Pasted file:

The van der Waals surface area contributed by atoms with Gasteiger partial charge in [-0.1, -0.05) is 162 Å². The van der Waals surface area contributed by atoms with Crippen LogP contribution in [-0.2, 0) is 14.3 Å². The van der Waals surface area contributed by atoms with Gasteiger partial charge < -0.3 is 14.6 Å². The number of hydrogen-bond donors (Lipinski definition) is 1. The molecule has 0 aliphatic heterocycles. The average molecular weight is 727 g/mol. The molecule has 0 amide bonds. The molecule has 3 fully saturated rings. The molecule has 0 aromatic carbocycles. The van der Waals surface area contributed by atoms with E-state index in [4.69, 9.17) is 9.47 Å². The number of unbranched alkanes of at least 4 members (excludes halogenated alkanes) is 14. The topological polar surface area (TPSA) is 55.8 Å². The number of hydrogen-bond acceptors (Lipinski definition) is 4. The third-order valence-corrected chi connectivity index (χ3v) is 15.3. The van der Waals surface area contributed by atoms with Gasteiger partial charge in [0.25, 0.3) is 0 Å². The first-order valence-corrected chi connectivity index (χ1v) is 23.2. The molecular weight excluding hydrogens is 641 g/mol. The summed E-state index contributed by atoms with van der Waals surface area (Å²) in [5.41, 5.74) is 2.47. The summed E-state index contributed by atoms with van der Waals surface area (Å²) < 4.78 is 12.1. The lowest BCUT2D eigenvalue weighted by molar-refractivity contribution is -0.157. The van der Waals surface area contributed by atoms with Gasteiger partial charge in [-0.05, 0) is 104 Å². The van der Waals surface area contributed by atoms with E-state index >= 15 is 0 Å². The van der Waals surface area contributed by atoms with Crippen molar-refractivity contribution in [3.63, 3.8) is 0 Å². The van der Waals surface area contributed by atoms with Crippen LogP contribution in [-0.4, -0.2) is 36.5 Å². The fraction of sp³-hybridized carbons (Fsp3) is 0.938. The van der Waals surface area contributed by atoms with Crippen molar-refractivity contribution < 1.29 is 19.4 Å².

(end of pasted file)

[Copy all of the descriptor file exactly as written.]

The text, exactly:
The van der Waals surface area contributed by atoms with Gasteiger partial charge in [-0.1, -0.05) is 162 Å². The van der Waals surface area contributed by atoms with Crippen LogP contribution in [-0.2, 0) is 14.3 Å². The van der Waals surface area contributed by atoms with Gasteiger partial charge < -0.3 is 14.6 Å². The number of hydrogen-bond donors (Lipinski definition) is 1. The molecule has 0 aliphatic heterocycles. The average molecular weight is 727 g/mol. The molecule has 0 amide bonds. The molecule has 3 fully saturated rings. The molecule has 0 aromatic carbocycles. The van der Waals surface area contributed by atoms with E-state index in [4.69, 9.17) is 9.47 Å². The number of unbranched alkanes of at least 4 members (excludes halogenated alkanes) is 14. The topological polar surface area (TPSA) is 55.8 Å². The number of hydrogen-bond acceptors (Lipinski definition) is 4. The third-order valence-corrected chi connectivity index (χ3v) is 15.3. The van der Waals surface area contributed by atoms with Gasteiger partial charge in [0.25, 0.3) is 0 Å². The first-order valence-corrected chi connectivity index (χ1v) is 23.2. The molecular weight excluding hydrogens is 641 g/mol. The summed E-state index contributed by atoms with van der Waals surface area (Å²) in [5.41, 5.74) is 2.47. The summed E-state index contributed by atoms with van der Waals surface area (Å²) < 4.78 is 12.1. The lowest BCUT2D eigenvalue weighted by molar-refractivity contribution is -0.157. The van der Waals surface area contributed by atoms with Gasteiger partial charge in [-0.05, 0) is 104 Å². The van der Waals surface area contributed by atoms with E-state index >= 15 is 0 Å². The van der Waals surface area contributed by atoms with Crippen molar-refractivity contribution in [3.63, 3.8) is 0 Å². The van der Waals surface area contributed by atoms with Crippen LogP contribution in [-0.4, -0.2) is 36.5 Å². The fraction of sp³-hybridized carbons (Fsp3) is 0.938. The van der Waals surface area contributed by atoms with Crippen molar-refractivity contribution < 1.29 is 19.4 Å².